Supernova is perhaps the most banal of the recent genre examples concerning the tried-and-true formula where a group of characters are placed on a starship and sent out to who-knows-where for who-knows-what-purpose. While on their mission of the unknown, the crew finds something mysterious (or not so mysterious, as it turns out in this case) that will put the entire ship and crew (and maybe universe?) in jeopardy.
What in the world is this movie about? Personally, I'm inclined to call it 2000's version of 1997's Event Horizon (itself a derivative movie), where a crew is left out alone in space primarily so they can be killed one by one. I didn't much like Event Horizon, which made very little sense and had a painfully weak ending fraught with potboiler excess. Supernova, however, makes Event Horizon look like a masterpiece.
Supernova isn't simply a recycling of predictable sci-fi genre clichés; it's also a very badly executed movie that lacks any sense of coherence, drama, suspense, or competence. Scene after scene is documented with detached disinterest, and the characters are barely permitted any depth beyond the basic sketches required for the (lame) plotline.
That plot? The crew of a medical rescue vessel receives a distress call from a distant mining colony where Something Bad Has Happened. The jump to warp speed (I believe this movie instead calls it "dimensional jump" or something along those lines) takes them within reach of the colony, but not before an accident during the flight nearly cripples the ship.
Naturally, it's up to ace pilot Nick Vanzant (James Spader) to keep the ship from spiraling down toward a planet to its doom. Nick is of course an ex-con recovering from a drug addiction. This character trait keeps him in line with the tradition that any brash, independent ace pilot who saves the day is an ex-con, outcast, or renegade.
Angela Bassett plays the ship's chief surgeon, who carries most of the film's emotional baggage as the victimized ex-lover of one of the men now present at the distressed mining colony. Bassett's former relationship was apparently a very painful one, due in part to her ex-lover's abuse of the same drug to which Spader's character also had once been addicted.
After some brief friction, Spader and Bassett have a romantic liaison early in the film that is so swift, vague, and awkwardly handled that for a time it doesn't even seem clear if it actually happened. The reasoning behind it is even more vague; the characters in this movie are so weakly defined that we haven't a clue about their feelings or motivations. The Spader/Bassett relationship makes absolutely no sense at all, but that's okay, I guess, since the rest of the film barely acknowledges it.
Robert Forster has third-billing in the credits, as the ship's captain, but he only gets about half a dozen lines before the accident during the dimensional jump fuses his body with a big piece of glass. Also comprising the supporting cast are Lou Diamond Phillips and Robin Tunney, whose characters are lovers; and Wilson Cruz, who seems more in love with making the ship's computer grow into a learning intelligence.
The "mystery" arises when the crew discovers a colony survivor (Peter Facinelli) who appears to be the son of Bassett's ex-lover. The crew also finds an (alien?) artifact in his shuttle, which is strange and apparently wondrous, though the purpose of the effect it has on those who touch it is never clear. (In any case, it's never really interesting either.) I won't reveal what it does, but the device turns out to be something made up of "nine-dimensional matter," a characteristic which seems tacked on to lend the movie some sort of counterfeit scientific cool-factor.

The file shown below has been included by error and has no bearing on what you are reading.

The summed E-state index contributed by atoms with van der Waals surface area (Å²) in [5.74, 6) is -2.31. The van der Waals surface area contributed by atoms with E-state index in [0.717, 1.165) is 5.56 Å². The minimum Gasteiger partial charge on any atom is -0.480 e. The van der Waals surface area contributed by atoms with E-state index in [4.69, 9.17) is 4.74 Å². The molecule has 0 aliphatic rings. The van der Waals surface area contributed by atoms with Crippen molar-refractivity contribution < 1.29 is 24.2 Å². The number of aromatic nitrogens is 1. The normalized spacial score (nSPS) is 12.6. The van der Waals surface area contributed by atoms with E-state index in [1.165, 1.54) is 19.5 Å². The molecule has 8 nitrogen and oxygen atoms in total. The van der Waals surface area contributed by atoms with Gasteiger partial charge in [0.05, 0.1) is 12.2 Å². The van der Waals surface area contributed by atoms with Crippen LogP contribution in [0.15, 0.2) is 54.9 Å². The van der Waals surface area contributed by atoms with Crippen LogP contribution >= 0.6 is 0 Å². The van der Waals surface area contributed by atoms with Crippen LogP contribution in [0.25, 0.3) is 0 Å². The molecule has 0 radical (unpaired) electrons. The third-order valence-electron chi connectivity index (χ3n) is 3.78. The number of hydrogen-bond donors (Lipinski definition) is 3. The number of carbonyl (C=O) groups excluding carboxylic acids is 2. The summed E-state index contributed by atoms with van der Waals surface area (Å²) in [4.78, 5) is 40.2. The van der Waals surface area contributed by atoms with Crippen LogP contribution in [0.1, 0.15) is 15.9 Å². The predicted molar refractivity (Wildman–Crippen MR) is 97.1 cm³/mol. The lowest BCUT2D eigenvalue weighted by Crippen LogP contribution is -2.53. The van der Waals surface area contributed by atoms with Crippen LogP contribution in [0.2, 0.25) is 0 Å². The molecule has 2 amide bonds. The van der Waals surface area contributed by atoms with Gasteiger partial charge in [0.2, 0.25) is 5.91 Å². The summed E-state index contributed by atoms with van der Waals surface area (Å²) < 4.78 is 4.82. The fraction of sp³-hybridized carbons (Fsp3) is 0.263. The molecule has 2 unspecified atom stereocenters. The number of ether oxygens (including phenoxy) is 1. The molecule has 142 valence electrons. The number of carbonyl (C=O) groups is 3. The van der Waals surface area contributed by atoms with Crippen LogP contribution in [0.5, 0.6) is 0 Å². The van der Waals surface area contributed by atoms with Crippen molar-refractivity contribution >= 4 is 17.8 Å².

The movie starts off with slow tedium, and as mysteries are uncovered, the exercises become painfully predictable, growing from tedious to bad, and from bad to worse. Eventually we're treated to a crazed bad guy laughing and reciting lame-brained Intimidating Villain Lines. The plot is filled with plenty of illogic, and revelations that display a woeful lack of the ingenuity necessary to make them the least bit interesting.
For a would-be sci-fi thriller, there's a fair amount of sex in the movie — which is supposed to link into the characters' problems, I think, but little of it has any believable motivation behind it. An encounter between the Tunney and Facinelli characters is particularly dubious. And I kept trying to figure out why most of the sex took place in a zero-gravity room. Is doing it in zero gravity the preferred method of choice in the future?
Among the film's biggest annoyances is the non-stop use of the ship's computer voice as an instrument to blandly drive the plot forward. I'd be willing to bet the computer has nearly half the movie's dialogue. The computer seems to have been programmed to give the audience information on cue, which in many cases is completely unnecessary. In many other cases, the filmmakers should've found another way — any other way — to give us the information, because this method is positively distracting and dramatically shoddy. I was expecting the endlessly verbose computer to be listed in the credits as the Plot Explainer For Dumb People.
The movie continues its descent with every scene. There's not a shred of original sci-fi imagination to be found in the entire film, which at only 90 minutes feels long. The ending is so cornball-bad that it's actually laugh-out-loud laughable. The closing minute plays like unintended comedy.
Supernova has a screenplay so clueless about its ideas that at one point the computer voice explains that a chain reaction of exploding stars will reach Earth in 51 years, at which point either "it will destroy Earth, or bring about a dawn of new human existence." Gee, thanks for clarifying.